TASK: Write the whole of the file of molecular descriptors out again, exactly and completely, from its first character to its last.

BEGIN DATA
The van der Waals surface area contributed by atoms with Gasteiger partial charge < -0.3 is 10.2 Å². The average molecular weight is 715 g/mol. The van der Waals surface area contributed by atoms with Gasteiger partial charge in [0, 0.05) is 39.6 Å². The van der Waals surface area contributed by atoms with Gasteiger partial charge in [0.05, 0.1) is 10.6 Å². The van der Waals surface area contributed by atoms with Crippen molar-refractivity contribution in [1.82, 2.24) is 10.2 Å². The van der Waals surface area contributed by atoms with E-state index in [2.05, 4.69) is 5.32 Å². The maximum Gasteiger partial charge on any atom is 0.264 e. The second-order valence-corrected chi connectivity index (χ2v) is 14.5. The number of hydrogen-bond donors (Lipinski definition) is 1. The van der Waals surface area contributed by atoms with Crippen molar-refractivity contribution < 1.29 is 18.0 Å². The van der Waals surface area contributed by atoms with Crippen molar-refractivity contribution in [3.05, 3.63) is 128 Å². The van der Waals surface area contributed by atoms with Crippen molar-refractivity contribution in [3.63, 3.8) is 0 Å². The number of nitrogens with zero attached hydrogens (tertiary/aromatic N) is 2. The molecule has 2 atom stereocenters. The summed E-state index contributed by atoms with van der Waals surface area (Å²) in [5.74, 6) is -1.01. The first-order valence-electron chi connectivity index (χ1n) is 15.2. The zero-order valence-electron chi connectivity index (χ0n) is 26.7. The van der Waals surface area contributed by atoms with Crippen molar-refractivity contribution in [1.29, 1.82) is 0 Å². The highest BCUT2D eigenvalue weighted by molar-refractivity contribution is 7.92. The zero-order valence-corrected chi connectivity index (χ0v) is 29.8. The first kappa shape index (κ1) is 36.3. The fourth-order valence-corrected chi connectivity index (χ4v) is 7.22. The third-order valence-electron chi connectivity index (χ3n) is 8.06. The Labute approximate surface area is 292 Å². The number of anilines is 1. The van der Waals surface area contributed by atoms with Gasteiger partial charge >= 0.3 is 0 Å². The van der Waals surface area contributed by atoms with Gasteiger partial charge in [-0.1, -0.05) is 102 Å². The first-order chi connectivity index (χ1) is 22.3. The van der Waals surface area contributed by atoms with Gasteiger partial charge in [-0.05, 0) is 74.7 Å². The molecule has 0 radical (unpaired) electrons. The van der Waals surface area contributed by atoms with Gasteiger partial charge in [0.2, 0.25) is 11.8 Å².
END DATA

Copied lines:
The van der Waals surface area contributed by atoms with Gasteiger partial charge < -0.3 is 10.2 Å². The average molecular weight is 715 g/mol. The van der Waals surface area contributed by atoms with Gasteiger partial charge in [0, 0.05) is 39.6 Å². The van der Waals surface area contributed by atoms with Gasteiger partial charge in [0.05, 0.1) is 10.6 Å². The van der Waals surface area contributed by atoms with Crippen molar-refractivity contribution in [1.82, 2.24) is 10.2 Å². The van der Waals surface area contributed by atoms with E-state index in [2.05, 4.69) is 5.32 Å². The maximum Gasteiger partial charge on any atom is 0.264 e. The second-order valence-corrected chi connectivity index (χ2v) is 14.5. The number of hydrogen-bond donors (Lipinski definition) is 1. The van der Waals surface area contributed by atoms with Crippen molar-refractivity contribution < 1.29 is 18.0 Å². The van der Waals surface area contributed by atoms with Crippen molar-refractivity contribution in [3.05, 3.63) is 128 Å². The van der Waals surface area contributed by atoms with Crippen molar-refractivity contribution in [3.63, 3.8) is 0 Å². The number of nitrogens with zero attached hydrogens (tertiary/aromatic N) is 2. The molecule has 2 atom stereocenters. The summed E-state index contributed by atoms with van der Waals surface area (Å²) in [5.74, 6) is -1.01. The first-order valence-electron chi connectivity index (χ1n) is 15.2. The zero-order valence-electron chi connectivity index (χ0n) is 26.7. The van der Waals surface area contributed by atoms with Crippen molar-refractivity contribution in [1.29, 1.82) is 0 Å². The highest BCUT2D eigenvalue weighted by molar-refractivity contribution is 7.92. The zero-order valence-corrected chi connectivity index (χ0v) is 29.8. The first kappa shape index (κ1) is 36.3. The fourth-order valence-corrected chi connectivity index (χ4v) is 7.22. The third-order valence-electron chi connectivity index (χ3n) is 8.06. The Labute approximate surface area is 292 Å². The number of anilines is 1. The van der Waals surface area contributed by atoms with Gasteiger partial charge >= 0.3 is 0 Å². The van der Waals surface area contributed by atoms with Gasteiger partial charge in [-0.1, -0.05) is 102 Å². The first-order chi connectivity index (χ1) is 22.3. The van der Waals surface area contributed by atoms with Gasteiger partial charge in [-0.05, 0) is 74.7 Å². The molecule has 0 radical (unpaired) electrons. The van der Waals surface area contributed by atoms with Gasteiger partial charge in [0.2, 0.25) is 11.8 Å².